Anonymous once said, "If you can't explain it to a child, you really don't understand it."

 I don't envy parents who have to explain TSA's airport screening policy to their children. "Less than 3%" of travelers are selected for pat-downs, and images of children being counted among them continue to jump from social networking sites to the news. Last month it was a six-year-old girl and an eight-year-old boy. This week, TSA agents in Kansas City stooped so low as to search an infant's diaper. They are far from the first kids to be frisked on the way to Disneyland or grandma's, and they will be far from the last to receive an early lesson in not only airline safety but also American civics.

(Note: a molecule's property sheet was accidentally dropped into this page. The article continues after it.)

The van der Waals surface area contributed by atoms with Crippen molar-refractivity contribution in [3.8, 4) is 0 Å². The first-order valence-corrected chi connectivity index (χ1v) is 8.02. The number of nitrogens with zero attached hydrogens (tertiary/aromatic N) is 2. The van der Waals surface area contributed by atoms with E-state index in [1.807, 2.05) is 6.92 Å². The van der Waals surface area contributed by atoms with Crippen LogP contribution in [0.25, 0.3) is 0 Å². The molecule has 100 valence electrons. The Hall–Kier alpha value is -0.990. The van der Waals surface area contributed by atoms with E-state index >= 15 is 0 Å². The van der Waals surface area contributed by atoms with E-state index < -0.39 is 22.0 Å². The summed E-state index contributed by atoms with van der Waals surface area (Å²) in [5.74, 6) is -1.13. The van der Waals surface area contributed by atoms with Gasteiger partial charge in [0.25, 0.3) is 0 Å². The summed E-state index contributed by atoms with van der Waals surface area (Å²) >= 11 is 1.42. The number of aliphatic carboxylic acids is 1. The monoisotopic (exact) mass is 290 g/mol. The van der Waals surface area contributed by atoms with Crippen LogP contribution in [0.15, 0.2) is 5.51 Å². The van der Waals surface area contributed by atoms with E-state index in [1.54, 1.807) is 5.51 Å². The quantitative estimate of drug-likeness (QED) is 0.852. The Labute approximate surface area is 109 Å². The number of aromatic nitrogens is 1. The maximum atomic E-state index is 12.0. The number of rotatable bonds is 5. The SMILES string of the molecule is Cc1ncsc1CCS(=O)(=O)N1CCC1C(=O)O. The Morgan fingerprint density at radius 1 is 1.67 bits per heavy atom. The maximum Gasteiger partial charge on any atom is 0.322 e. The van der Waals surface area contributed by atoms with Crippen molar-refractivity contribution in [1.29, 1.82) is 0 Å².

When the issue of screening children (whether by body scanner or pat-down) came up last fall, Dr. Victor Fornari, director of child and adolescent psychiatry at Zucker Hillside Hospital in Long Island, NY, advised readers of Newsday to simply tell your child the purpose is to keep everybody on the plane safe.

Experts are quick to dispense sage advice for things like this and then leave parents to answer the sticky questions. I don't know whether Dr. Fornari has any children of his own, but as a parent I can tell you the child's immediate response will be, "Safe from what?"

"Terrorists," you might tell them. ("Underwear bomber" seems to have stuck in my kids' minds.)

"What's a terrorist look like?" they'll ask next.